Australia: One step closer to uranium mining in Queensland


The Queensland Government is forging ahead with its plans to re-commence uranium mining in Queensland. On 13 September 2013, the Government released its action plan for the re-establishment of uranium mining. The good news for developers and investors is the Government is aiming to have all the necessary regulatory guidelines and protocols in place to begin assessing uranium mining applications from mid-July 2014.

The Government endorsed the vast majority of recommendations in the Uranium Mining Implementation Committee (UMIC) report, which was released on 18 March 2013 (a summary of which can be viewed here), and has proposed specific actions required to implement those recommendations. However the Government did not endorse the recommendation to impose a 5% royalty rate for uranium at this stage and instead said the matter required further analysis before it is finally determined in 2014-15 State Budget.

Uranium mine developers and investors will take some encouragement from the Government's action plan and will need to lobby Government on its implementation, including, in particular, with respect to the proposed royalty rates.

Action plan

The aim of the Queensland Government's action plan is to implement a best practice regulatory framework for uranium mining in Queensland that will ensure the maintenance of strict environmental, safety and approval standards. The Government has provided written responses to each of the UMIC's recommendations as well as actions required to implement its strategy. The timeframes for the implementation of the Government's strategy was summarised by the Government in a Gaantt chart which is reproduced below:

The Government plans to finalise the necessary regulatory guidelines and protocols to begin assessing uranium mining applications from mid-July 2014.

Summary of Government's position

For the most part, the Government has endorsed the recommendations of the UMIC. In particular, the following noteworthy recommendations have been endorsed by the Government:

  • Uranium mining applications in Queensland (for at least the first two years) will be assessed by the Coordinator-General via the 'coordinated projects' process under the State Development and Public Works Organisation Act 1971. This assessment will encompass all activities from the mine site to export.
  • A Uranium Mining Oversight Committee (UMOC) will be established to oversee uranium mining and rehabilitation and provide advice to the Coordinator-General. The UMOC will review and monitor progress against the action plan and take a lead role on technical oversight issues, project governance and delivery time frames.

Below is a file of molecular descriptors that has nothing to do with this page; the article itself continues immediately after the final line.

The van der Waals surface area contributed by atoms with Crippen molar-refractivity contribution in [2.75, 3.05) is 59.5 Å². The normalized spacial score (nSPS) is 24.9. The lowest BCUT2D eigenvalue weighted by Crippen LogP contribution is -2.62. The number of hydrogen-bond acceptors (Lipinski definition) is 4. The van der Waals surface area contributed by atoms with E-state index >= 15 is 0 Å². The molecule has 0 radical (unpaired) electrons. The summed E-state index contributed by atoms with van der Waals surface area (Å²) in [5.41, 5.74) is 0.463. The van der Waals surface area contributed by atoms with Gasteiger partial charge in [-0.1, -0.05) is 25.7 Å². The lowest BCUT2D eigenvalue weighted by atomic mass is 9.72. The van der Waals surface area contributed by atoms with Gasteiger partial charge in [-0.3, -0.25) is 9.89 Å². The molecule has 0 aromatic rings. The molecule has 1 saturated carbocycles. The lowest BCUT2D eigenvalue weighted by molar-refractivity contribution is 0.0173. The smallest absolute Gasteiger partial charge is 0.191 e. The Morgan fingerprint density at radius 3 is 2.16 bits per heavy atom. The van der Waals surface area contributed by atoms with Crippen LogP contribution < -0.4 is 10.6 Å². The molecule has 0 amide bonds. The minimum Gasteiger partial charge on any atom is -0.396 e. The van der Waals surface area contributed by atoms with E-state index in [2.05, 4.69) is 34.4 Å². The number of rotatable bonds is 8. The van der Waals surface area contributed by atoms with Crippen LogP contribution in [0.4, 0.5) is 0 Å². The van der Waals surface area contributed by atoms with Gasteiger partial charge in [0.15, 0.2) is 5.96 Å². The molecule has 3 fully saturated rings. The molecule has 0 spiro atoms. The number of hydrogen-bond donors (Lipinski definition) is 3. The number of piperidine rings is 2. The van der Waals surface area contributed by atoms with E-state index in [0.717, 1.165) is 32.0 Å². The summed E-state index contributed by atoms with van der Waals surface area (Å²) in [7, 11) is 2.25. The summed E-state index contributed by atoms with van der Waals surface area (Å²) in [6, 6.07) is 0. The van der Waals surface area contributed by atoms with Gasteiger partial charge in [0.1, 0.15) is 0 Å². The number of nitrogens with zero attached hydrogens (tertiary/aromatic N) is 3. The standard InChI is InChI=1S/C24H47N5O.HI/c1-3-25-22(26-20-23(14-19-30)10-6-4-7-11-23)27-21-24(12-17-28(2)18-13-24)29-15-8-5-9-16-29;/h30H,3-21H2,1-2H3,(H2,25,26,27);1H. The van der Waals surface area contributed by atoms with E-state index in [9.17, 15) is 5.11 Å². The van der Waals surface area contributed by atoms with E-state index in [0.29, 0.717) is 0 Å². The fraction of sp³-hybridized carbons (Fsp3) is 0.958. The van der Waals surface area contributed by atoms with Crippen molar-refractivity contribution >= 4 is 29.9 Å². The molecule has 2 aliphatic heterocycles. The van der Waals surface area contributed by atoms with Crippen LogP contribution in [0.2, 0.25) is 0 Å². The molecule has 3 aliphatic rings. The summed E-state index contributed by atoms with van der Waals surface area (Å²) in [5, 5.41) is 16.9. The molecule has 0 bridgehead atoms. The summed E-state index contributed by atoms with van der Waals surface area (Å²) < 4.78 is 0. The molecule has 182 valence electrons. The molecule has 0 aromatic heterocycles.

• A Uranium Mining Stakeholder Committee (UMSC) will be established that is regionally specific and includes representatives from local governments, Indigenous groups, industry, environment and natural resource management groups.
  • No changes are required to be made to the tenure framework in the Mineral Resources Act 1989 (Qld) and it is expected that there will be minimal impacts on legislation in Queensland to capture uranium activities within existing approval processes.
  • The model conditions for environmental approvals for uranium mining will be reviewed as part of the ongoing review of those conditions for metalliferous mines.
  • A study of the former Mary Kathleen uranium mine site will be undertaken to review the rehabilitation of that site and the potential for producing uranium as a byproduct of rare earths production (in which case the proposal for uranium production could be included in the tender process for that site).
  • The Government's preference is for uranium to be exported through ports in other states that are currently authorized to export uranium. However, the door is open for developers to request to export uranium through Queensland ports, in which case such proposals will be assessed by the Coordinator-General.

Royalty rates

It is noteworthy that the UMIC's recommendation to impose a 5% royalty rate, with potential to increase the royalty rate if the market price for uranium increases, was not endorsed by the Government at this stage. Nor was the UMIC's suggestion to apply a 2.5% royalty for the first five years of a new mine's life. Instead, the Government said that the matter requires substantial analysis and it will make a final decision on the matter in the 2014-15 State Budget.


While the recent slump in the uranium price may slow down any plans to develop uranium mining in Queensland, the implementation of the Queensland Government's action plan could mean the State will be well placed to meet the anticipated increase in global demand for uranium in the coming years1, and capitalise on its estimated $10 billion worth of uranium reserves2.


1See the International Atomic Energy Agency Press Release dated 26 July 2012

2See the Media Statement of The Hon. Minister for Natural Resources and Mines Andrew Cripps dated 13 September 2013

The content of this article is intended to provide a general guide to the subject matter. Specialist advice should be sought about your specific circumstances.

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